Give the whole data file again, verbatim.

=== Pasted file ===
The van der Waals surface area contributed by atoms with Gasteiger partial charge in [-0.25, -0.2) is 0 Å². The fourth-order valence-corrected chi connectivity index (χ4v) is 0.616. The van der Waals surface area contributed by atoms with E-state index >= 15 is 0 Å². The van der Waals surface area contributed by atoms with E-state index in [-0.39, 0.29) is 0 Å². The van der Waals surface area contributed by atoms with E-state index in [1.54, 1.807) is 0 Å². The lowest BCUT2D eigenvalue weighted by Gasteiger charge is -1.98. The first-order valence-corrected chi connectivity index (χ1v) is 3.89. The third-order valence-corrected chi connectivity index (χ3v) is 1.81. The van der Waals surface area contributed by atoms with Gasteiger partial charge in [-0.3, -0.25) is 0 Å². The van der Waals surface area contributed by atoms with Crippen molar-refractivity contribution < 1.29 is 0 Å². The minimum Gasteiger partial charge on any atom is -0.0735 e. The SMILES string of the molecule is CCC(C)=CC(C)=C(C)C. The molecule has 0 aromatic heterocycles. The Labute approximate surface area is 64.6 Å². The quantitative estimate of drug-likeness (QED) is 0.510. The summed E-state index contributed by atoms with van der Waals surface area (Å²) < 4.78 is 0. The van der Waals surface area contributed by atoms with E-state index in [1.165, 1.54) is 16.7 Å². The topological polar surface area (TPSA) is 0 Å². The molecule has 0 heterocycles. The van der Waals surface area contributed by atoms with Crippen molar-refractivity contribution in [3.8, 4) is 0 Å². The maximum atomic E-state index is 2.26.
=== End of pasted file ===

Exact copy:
The van der Waals surface area contributed by atoms with Gasteiger partial charge in [-0.25, -0.2) is 0 Å². The fourth-order valence-corrected chi connectivity index (χ4v) is 0.616. The van der Waals surface area contributed by atoms with E-state index >= 15 is 0 Å². The van der Waals surface area contributed by atoms with E-state index in [-0.39, 0.29) is 0 Å². The van der Waals surface area contributed by atoms with E-state index in [1.54, 1.807) is 0 Å². The lowest BCUT2D eigenvalue weighted by Gasteiger charge is -1.98. The first-order valence-corrected chi connectivity index (χ1v) is 3.89. The third-order valence-corrected chi connectivity index (χ3v) is 1.81. The van der Waals surface area contributed by atoms with Gasteiger partial charge in [-0.3, -0.25) is 0 Å². The van der Waals surface area contributed by atoms with Crippen molar-refractivity contribution < 1.29 is 0 Å². The minimum Gasteiger partial charge on any atom is -0.0735 e. The SMILES string of the molecule is CCC(C)=CC(C)=C(C)C. The molecule has 0 aromatic heterocycles. The Labute approximate surface area is 64.6 Å². The quantitative estimate of drug-likeness (QED) is 0.510. The summed E-state index contributed by atoms with van der Waals surface area (Å²) < 4.78 is 0. The van der Waals surface area contributed by atoms with E-state index in [1.165, 1.54) is 16.7 Å². The topological polar surface area (TPSA) is 0 Å². The molecule has 0 heterocycles. The van der Waals surface area contributed by atoms with Crippen molar-refractivity contribution in [3.8, 4) is 0 Å². The maximum atomic E-state index is 2.26.